Winnipeg Free Press - ONLINE EDITION
Another day, another poll
The latest EKOS poll out today would have one believe Michael Ignatieff and his Liberals are surging ahead in the prairies.
The results for Saskatchewan and Manitoba suggest the Liberals jumped 13.8 points over the week before and the Conservatives plummeted 16.1 points. It has the Liberals ahead 35.2 to the Conservatives 32.8. This in the land where the Liberals currently have 2 out of 28 seats and the Conservatives have 22.
Unless I missed Stephen Harper announcing plans to sell off all of Saskatchewan and Manitoba to eliminate the deficit I’m pretty sure there is no way Harper and company would plummet 16.1 points in Manitoba in less than seven days.
As I have often said to anyone quoting regional breakout numbers from national polls, the margin of error is just too large to make them relevant. The margin of error on this EKOS poll for Manitoba and Saskatchewan is 11.71. It means theoretically the results could be Liberals 23.5 and Conservatives 44.5. Which is actually almost what the Probe Research poll conducted in Manitoba last month found – Conservatives 47, Liberals 23.
For the same reason I don’t give too much credence to the Probe poll numbers within the city of Winnipeg’s quadrants. The sample sizes are so small Probe doesn’t usually even give a margin of error. There are often wild fluctuations in the breakdowns.
Unless the national pollsters start asking more than 70 people in Manitoba and Saskatchewan who they want to vote for the results are simply not to be believed.
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About Mia Rabson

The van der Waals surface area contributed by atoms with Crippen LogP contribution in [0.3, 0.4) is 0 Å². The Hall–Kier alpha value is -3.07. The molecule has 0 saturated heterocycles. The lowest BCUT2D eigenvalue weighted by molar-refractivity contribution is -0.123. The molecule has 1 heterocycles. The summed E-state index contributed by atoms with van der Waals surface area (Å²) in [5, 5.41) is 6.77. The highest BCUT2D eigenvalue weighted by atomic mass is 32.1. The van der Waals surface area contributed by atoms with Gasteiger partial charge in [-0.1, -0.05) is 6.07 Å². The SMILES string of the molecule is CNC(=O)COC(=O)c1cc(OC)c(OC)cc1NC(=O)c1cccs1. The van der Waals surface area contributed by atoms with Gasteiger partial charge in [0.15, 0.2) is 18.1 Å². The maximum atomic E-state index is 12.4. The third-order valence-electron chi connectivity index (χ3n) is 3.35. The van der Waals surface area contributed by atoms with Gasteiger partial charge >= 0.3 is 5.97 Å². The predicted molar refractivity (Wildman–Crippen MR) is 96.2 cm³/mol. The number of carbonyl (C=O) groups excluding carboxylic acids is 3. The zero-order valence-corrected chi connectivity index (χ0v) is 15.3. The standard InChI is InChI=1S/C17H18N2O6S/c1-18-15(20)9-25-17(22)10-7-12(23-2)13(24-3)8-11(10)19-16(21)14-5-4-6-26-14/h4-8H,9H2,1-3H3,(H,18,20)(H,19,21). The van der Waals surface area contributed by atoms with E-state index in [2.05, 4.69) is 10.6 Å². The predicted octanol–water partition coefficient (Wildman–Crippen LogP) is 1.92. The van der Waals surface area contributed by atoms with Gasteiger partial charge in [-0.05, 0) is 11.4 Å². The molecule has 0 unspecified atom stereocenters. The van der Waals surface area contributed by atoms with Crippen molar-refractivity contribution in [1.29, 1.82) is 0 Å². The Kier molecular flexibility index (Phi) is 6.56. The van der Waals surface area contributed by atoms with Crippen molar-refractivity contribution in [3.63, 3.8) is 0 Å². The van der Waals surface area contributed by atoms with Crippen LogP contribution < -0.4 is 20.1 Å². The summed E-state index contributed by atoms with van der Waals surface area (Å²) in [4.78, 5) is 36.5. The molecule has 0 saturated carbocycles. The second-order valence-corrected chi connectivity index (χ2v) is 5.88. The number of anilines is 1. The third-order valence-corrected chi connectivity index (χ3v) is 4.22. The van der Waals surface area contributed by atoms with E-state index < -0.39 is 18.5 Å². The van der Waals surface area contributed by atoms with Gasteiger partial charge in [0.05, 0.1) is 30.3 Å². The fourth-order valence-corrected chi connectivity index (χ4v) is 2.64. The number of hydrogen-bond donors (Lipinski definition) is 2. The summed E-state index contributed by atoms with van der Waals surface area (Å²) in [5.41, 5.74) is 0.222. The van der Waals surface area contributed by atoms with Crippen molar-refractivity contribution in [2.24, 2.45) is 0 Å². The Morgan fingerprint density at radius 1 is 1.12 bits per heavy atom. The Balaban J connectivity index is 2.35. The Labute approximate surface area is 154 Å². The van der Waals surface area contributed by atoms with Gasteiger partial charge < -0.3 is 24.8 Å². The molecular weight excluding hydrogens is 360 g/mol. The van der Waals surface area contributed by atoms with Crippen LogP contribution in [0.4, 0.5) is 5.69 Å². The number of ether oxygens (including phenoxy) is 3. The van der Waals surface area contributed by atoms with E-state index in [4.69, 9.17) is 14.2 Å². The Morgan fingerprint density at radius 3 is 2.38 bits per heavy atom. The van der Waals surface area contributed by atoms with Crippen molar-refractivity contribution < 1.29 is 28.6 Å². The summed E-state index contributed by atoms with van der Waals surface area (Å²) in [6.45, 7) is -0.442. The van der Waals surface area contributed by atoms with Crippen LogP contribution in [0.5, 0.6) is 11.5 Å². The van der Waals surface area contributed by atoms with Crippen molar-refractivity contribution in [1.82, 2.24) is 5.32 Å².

Mia Rabson is a born and bred Winnipegger whose interest in politics seemed clear when she dressed up as Prime Minister Brian Mulroney for Halloween in the 7th grade.
Her interest in writing was no surprise to her parents, who learned early in Mia’s life that no piece of blank paper — or wall, for that matter — was safe in her hands.
She holds an honours BA in English from Queen’s University, a master’s degree in journalism from the University of Western Ontario, and has completed a political journalism fellowship in Washington, D.C. with the Washington Centre for Politics and Journalism.
Prior to working for the Winnipeg Free Press, Mia briefly worked for the Detroit News in the paper’s Washington bureau.
Mia joined the Free Press team in February 2001, and in April 2001 was appointed to the Manitoba legislature bureau. In December 2004, she was appointed bureau chief at the legislature. She became the newspaper’s parliamentary bureau chief/national reporter in Ottawa in January 2008.
In 2008 she was nominated for a Michener Award with a team of reporters from the Free Press for its coverage of the province’s child welfare system.
She counts reliving the invasion at Dieppe, France, with veterans of the failed Second World War expedition and overcoming her fear of heights to touch the Golden Boy statue atop the Legislative Building among her favourite experiences as a reporter.
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